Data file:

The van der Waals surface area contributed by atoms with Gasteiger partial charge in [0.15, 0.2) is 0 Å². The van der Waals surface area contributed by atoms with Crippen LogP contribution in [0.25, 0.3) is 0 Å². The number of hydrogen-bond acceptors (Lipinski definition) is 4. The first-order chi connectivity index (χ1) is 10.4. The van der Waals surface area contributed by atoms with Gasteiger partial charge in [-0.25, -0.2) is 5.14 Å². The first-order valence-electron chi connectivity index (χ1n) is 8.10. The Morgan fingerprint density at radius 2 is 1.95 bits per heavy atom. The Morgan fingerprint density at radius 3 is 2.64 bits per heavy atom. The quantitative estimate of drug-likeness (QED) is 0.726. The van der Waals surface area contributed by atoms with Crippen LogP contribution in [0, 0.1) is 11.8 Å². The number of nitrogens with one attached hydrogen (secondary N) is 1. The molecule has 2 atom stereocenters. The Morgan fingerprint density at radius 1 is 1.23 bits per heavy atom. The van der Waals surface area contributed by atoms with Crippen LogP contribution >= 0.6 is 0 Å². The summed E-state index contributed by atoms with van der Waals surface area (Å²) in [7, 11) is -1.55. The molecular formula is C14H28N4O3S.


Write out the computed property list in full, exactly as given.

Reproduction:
The van der Waals surface area contributed by atoms with Gasteiger partial charge in [0.15, 0.2) is 0 Å². The van der Waals surface area contributed by atoms with Crippen LogP contribution in [0.25, 0.3) is 0 Å². The number of hydrogen-bond acceptors (Lipinski definition) is 4. The first-order chi connectivity index (χ1) is 10.4. The van der Waals surface area contributed by atoms with Gasteiger partial charge in [-0.25, -0.2) is 5.14 Å². The first-order valence-electron chi connectivity index (χ1n) is 8.10. The Morgan fingerprint density at radius 2 is 1.95 bits per heavy atom. The Morgan fingerprint density at radius 3 is 2.64 bits per heavy atom. The quantitative estimate of drug-likeness (QED) is 0.726. The van der Waals surface area contributed by atoms with Crippen LogP contribution in [0, 0.1) is 11.8 Å². The number of nitrogens with one attached hydrogen (secondary N) is 1. The molecule has 2 atom stereocenters. The Morgan fingerprint density at radius 1 is 1.23 bits per heavy atom. The van der Waals surface area contributed by atoms with Crippen LogP contribution >= 0.6 is 0 Å². The summed E-state index contributed by atoms with van der Waals surface area (Å²) in [7, 11) is -1.55. The molecular formula is C14H28N4O3S.